So with EMS, you’ll never hear the following excuses again. Here’s exactly why:
‘I don’t have time to train’ - the modern lifestyle is hectic and people require training that fits around their busy lifestyle. EMS training takes just 2 x 20 minutes per week in order to achieve results. When compared over 16 weeks to 2 x 90 minute HIIT sessions, EMS produced similar changes in lean body mass and leg extensor strength.4 Thus, whole body EMS can be considered as an attractive, time-efficient, and effective option for people seeking to improve general strength and body composition.4
‘I can’t train this month because I’m injured’ - above all else, EMS technology has been used as a rehabilitation tool for decades and EMS Training itself reduces the chance of injury from the outset. EMS is a safe yet effective training option for everyone, including people who are unable to participate in daily activities or in regular physical exercise.5 EMS does not require additional weights in order to build strength, therefore does not place stress on joints. During periods of injury rehabilitation, EMS Training has enormous benefits for professional athletes who can even maintain hypertrophy and increase dynamic strength. With EMS Training it’s possible to achieve hypertrophy even through isometric exercise.2
Of further crucial importance, none of the studies, even when focusing on the vulnerable cohort, the functionally limited and/or the elederly, reported any adverse or unintended side effect of whole body EMS application, even though study periods ran for up to 12 months of intervention. Thus, whole body EMS can be considered as a safe training technology at least when practiced in the closely supervised setting which the XBody Technology makes possible.3
‘I’m not seeing results so I’m going to quit’ - with all things considered, EMS ticks the boxes that create long-term transformations and excellent client relations. Electrodes activate muscles which would usually sit back and let larger groups do the work. By activating and causing these deeper muscles to fire, posture is improved alongside strength. No matter the goals of your client, EMS can support them. Training with an EMS device burns calories effectively because fast twitch fibres (those responsible for explosive force) contract from the word go, which require more energy in order to do so. With a growing army of global super-fans, it’s clear that EMS really is the training solution of the future.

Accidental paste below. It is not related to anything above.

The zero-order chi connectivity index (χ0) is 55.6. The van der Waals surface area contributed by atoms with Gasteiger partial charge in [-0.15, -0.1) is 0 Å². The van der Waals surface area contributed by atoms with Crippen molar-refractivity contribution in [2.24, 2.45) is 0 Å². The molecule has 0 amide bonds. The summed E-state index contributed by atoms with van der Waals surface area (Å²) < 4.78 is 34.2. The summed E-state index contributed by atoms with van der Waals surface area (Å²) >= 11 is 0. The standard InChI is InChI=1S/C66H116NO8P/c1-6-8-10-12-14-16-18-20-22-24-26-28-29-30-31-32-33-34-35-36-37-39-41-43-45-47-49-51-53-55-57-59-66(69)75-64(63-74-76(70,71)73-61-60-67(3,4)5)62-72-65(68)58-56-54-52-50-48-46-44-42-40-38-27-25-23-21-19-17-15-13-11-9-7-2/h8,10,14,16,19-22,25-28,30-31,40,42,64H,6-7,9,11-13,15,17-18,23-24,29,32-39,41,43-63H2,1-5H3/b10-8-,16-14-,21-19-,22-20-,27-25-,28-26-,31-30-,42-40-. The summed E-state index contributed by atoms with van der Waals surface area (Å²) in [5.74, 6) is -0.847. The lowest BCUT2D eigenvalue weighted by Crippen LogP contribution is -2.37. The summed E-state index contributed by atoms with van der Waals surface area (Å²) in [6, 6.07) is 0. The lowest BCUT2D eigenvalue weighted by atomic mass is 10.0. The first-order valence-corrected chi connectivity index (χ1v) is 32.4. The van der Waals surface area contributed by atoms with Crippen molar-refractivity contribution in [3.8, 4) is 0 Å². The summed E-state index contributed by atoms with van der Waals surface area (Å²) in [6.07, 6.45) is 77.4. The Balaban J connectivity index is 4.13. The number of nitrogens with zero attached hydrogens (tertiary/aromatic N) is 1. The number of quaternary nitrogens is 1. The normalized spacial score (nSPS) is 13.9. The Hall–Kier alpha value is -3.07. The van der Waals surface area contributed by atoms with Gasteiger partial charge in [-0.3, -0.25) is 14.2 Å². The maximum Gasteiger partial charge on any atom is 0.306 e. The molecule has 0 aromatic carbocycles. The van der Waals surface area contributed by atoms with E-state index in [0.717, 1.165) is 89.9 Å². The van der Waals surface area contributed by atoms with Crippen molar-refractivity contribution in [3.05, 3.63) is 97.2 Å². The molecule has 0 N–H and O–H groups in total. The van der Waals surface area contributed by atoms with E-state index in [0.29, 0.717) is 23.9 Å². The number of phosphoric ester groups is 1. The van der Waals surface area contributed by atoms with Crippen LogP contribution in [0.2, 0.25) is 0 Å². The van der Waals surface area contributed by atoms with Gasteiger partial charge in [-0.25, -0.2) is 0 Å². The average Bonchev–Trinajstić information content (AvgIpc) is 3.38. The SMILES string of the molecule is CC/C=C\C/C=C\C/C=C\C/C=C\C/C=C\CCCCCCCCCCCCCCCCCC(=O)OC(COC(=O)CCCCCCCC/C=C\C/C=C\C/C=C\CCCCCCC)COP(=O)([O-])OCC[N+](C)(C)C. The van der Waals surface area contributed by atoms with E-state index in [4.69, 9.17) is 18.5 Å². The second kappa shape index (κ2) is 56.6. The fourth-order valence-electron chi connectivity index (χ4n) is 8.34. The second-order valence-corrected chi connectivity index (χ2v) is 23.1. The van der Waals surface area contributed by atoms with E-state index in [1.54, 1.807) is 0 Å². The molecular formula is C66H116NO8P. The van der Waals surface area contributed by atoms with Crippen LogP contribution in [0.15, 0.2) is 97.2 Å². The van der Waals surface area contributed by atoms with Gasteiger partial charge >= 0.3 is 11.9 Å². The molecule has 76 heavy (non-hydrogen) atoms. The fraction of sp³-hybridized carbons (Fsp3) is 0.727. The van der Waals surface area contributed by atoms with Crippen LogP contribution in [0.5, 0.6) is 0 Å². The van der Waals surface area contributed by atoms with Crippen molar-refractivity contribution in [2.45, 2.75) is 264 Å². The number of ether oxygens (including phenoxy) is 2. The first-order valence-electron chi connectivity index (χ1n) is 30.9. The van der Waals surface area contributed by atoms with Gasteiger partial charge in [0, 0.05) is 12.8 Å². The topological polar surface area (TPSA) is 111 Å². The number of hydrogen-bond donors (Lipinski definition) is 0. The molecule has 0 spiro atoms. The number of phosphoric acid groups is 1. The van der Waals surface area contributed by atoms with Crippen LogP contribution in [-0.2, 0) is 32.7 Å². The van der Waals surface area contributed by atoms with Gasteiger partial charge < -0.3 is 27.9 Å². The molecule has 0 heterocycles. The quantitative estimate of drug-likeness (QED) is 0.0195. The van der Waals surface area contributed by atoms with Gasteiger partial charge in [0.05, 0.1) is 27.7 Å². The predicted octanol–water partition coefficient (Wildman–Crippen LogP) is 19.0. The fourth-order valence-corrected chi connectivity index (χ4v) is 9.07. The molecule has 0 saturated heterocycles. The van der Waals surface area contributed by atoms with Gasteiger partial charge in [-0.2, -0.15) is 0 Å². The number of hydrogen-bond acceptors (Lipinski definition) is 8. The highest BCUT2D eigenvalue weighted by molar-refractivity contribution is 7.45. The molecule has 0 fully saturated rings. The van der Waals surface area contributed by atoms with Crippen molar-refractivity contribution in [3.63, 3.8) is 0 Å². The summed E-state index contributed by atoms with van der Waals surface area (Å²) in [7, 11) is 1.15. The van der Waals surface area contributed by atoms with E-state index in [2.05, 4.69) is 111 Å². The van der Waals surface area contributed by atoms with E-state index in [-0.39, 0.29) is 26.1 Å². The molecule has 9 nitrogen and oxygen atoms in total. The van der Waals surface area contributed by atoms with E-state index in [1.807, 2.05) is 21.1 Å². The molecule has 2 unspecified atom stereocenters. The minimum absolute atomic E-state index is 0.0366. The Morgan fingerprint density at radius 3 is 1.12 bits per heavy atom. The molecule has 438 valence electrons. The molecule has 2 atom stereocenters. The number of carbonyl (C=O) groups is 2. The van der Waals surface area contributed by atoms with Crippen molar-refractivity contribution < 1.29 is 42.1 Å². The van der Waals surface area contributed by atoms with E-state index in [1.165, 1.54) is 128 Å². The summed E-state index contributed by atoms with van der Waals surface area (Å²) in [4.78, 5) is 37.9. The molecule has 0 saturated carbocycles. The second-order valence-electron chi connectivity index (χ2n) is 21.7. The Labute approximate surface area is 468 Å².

What exactly does the scientific research show?
Aswell the study comparing EMS to HIIT, another study took place comparing EMS training to Resistance Training (RT). The results demonstrated that EMS improves muscle strength in the same way as RT. Furthermore, it showed that EMS has not only equal, but better potential than classical RT, regarding knee joint extensor muscles, because overload during EMS is minimal and the produced force of muscle contraction is equal on both sides. All these findings open new possibilities in application of superimposed EMS in strength training for both sport and rehabilitation purposes.6
In other studies, scientists have gone biochemical to measure growth hormone (GH) release, blood lactate concentration, creatine kinase activity and muscle soreness between traditional exercises and the same exercises whilst wearing a whole body EMS suit. During EMS training, muscle fibres are activated in an irregular order which resulted in a greater increase in GH, delayed-onset muscle soreness and muscle damage when compared to voluntary contractions. It has been documented that the magnitude of GH release is dependent mainly on the intensity and duration of the exercise, showing that EMS creates a higher intensity of contraction and promotes enhanced hypertrophy. Those findings have significant implications for the use of EMS as a powerful training modality.2
Some studies were able to directly transfer the strength gain into an improved vertical jumping and sprinting performance of up to 4.8% within 3-6 weeks.1 Despite an already high level of strength of elite athletes, several studies were able to verify high gains of >30% in the maximal strength of the lower body muscles.1 High- and low-frequency EMS training can increase functional endurance, with the magnitude of the effects being dependent on the initial condition.5
Finally, reaching a training plateau with a client is difficult for both parties to say the least. In order to break-through, you know as a professional that weight and intensity, for example, need to be increased yet doing so would pose great risk of injury for your client. EMS training can fill that gap by promoting hypertrophy without the need for additional weights.
Who is leading the way in EMS technology?
In an interview, Matthias Winter-Morel, XBody International Business Developer and XBody Master Trainer ®, he explained where his career with XBody has taken him and why now is an especially great time to join the XBody family.
“It all began 7 years ago when I worked in a health centre which delivered injury rehabilitation, physiotherapy and fitness in one hybrid space. I came across XBody and the concept of EMS Training and began to experiment with it’s applications in both training and treatment. When I was personally wearing the device and training with EMS for the first few times, I could feel those hard to target muscle groups such as the core unit and legs contracting without using any additional weights. I experienced muscle soreness in the following days, so clearly it was powerful.